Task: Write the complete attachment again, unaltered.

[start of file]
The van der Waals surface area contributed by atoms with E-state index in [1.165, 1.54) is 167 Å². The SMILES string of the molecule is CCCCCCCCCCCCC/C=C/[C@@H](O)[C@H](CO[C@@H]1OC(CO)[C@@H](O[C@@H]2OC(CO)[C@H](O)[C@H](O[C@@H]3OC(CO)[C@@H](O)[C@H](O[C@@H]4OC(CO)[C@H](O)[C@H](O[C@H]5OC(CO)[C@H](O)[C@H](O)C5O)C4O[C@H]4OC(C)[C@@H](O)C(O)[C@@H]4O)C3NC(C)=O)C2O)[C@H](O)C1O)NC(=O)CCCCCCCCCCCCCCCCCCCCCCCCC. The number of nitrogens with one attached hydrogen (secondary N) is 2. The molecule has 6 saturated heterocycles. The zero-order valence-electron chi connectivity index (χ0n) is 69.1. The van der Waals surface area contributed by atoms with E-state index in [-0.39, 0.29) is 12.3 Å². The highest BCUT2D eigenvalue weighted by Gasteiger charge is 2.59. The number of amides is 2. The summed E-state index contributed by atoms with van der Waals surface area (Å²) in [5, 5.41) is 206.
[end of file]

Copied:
The van der Waals surface area contributed by atoms with E-state index in [1.165, 1.54) is 167 Å². The SMILES string of the molecule is CCCCCCCCCCCCC/C=C/[C@@H](O)[C@H](CO[C@@H]1OC(CO)[C@@H](O[C@@H]2OC(CO)[C@H](O)[C@H](O[C@@H]3OC(CO)[C@@H](O)[C@H](O[C@@H]4OC(CO)[C@H](O)[C@H](O[C@H]5OC(CO)[C@H](O)[C@H](O)C5O)C4O[C@H]4OC(C)[C@@H](O)C(O)[C@@H]4O)C3NC(C)=O)C2O)[C@H](O)C1O)NC(=O)CCCCCCCCCCCCCCCCCCCCCCCCC. The number of nitrogens with one attached hydrogen (secondary N) is 2. The molecule has 6 saturated heterocycles. The zero-order valence-electron chi connectivity index (χ0n) is 69.1. The van der Waals surface area contributed by atoms with E-state index in [-0.39, 0.29) is 12.3 Å². The highest BCUT2D eigenvalue weighted by Gasteiger charge is 2.59. The number of amides is 2. The summed E-state index contributed by atoms with van der Waals surface area (Å²) in [5, 5.41) is 206.